My husband and I have been in belt-tightening mode. Apparently we were spending more money than we were bringing in, and that’s kind of the definition of fiscal irresponsibility. So I didn’t renew my many theater subscriptions. But this does not mean that I’ve given up going to plays–it just means that I have to be more creative and more selective. Luckily, the Bay Area has such a range of theater possibilities that being a drama lover doesn’t have to break the bank.
Of course, being part of the company means that I can either get discounts or occasional comp tickets to PlayGround shows. And volunteering to help with concessions allows me to sit in on staged readings for free. Now for my confession: I often enjoy readings as much or more than fully staged productions…
A reading that recently blew me away was William Bivins’s Scapegoat, which was part of PlayGround’s Festival of New Works. To be clear, this was not the kind of reading where the actors sit until it’s their turn to speak and then they approach a music stand and read from the script in a row, facing the audience. This was thoughtfully blocked and made use of a few costume pieces to distinguish multiple roles that actors played. Rather than synopsize it myself, I’ve shamelessly cut and pasted someone else’s description of the story from PlayGround’s website:
Clive is a struggling comic book artist whose series, Scapegoat, once celebrated as a cunning metaphor for the African American experience, is now running thin. When his friend is shot by police, Clive finds renewed purpose for Scapegoat. But as sales soar, violence erupts, and Clive begins to question the role of art in the pursuit of justice.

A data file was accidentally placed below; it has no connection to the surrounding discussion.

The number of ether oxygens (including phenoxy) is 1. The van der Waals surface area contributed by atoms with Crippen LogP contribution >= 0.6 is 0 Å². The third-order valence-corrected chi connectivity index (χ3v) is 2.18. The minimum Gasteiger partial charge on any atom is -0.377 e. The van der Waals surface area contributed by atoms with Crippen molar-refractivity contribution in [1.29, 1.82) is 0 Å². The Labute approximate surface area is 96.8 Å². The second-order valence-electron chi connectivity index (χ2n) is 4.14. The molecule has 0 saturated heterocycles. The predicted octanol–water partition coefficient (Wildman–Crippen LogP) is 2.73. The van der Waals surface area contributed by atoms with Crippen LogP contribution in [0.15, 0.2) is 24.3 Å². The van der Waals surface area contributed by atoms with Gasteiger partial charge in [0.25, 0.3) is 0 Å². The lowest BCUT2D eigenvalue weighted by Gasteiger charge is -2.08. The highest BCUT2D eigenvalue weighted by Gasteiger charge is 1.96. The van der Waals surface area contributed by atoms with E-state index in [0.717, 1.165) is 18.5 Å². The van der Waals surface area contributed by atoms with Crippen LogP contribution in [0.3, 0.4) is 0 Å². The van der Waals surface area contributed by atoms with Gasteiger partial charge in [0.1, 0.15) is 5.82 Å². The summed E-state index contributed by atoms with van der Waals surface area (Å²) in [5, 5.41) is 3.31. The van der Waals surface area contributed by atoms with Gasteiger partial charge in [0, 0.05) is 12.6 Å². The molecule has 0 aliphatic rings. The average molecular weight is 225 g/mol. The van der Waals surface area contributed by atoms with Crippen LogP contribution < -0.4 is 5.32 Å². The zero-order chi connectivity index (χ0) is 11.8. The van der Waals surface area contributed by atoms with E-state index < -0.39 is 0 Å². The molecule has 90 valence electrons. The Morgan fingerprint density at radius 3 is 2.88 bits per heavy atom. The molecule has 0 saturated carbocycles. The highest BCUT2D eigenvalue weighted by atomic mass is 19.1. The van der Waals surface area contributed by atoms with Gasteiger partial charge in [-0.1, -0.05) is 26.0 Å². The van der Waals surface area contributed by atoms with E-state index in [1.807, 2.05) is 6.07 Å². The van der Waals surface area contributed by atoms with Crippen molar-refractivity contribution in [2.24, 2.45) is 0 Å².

Scapegoat has humor and heart–the two qualities I require before giving a piece my highest rating–and it also shows great imagination. In addition, the reading featured creative staging by the director that supported the story and excellent acting. It also had an ending that was satisfying. (That’s one of my pet peeves–plays that just stop without providing a real ending.) Plus, it had a bonus: because the main character creates graphic novels, a real artist provided large sketches to stand in as Clive’s artwork. And these were not some quickly drawn caricatures; they were clearly the result of time and talent.
I gave it a standing ovation, which I guess isn’t that common at a reading because I think I was the only one who jumped to my feet during their bows. But I didn’t care. It was wonderful to be able to thank the playwright afterward and let him know how much the play meant to me. How often does one get to do that?
Thought-provoking, the characters stuck with me on my drive home across the bridge. Scapegoat was more than entertaining–it brought up important topics and didn’t pretend that solutions are clear or easy. It explored different perspectives and allowed the audience to see the contrast between life’s complicated situations and the comic-book heroes and villains that the protagonist spent his life depicting.
I sincerely hope this play gets a full production in the Bay Area. Watch for it, and if you see that’s it’s playing, go!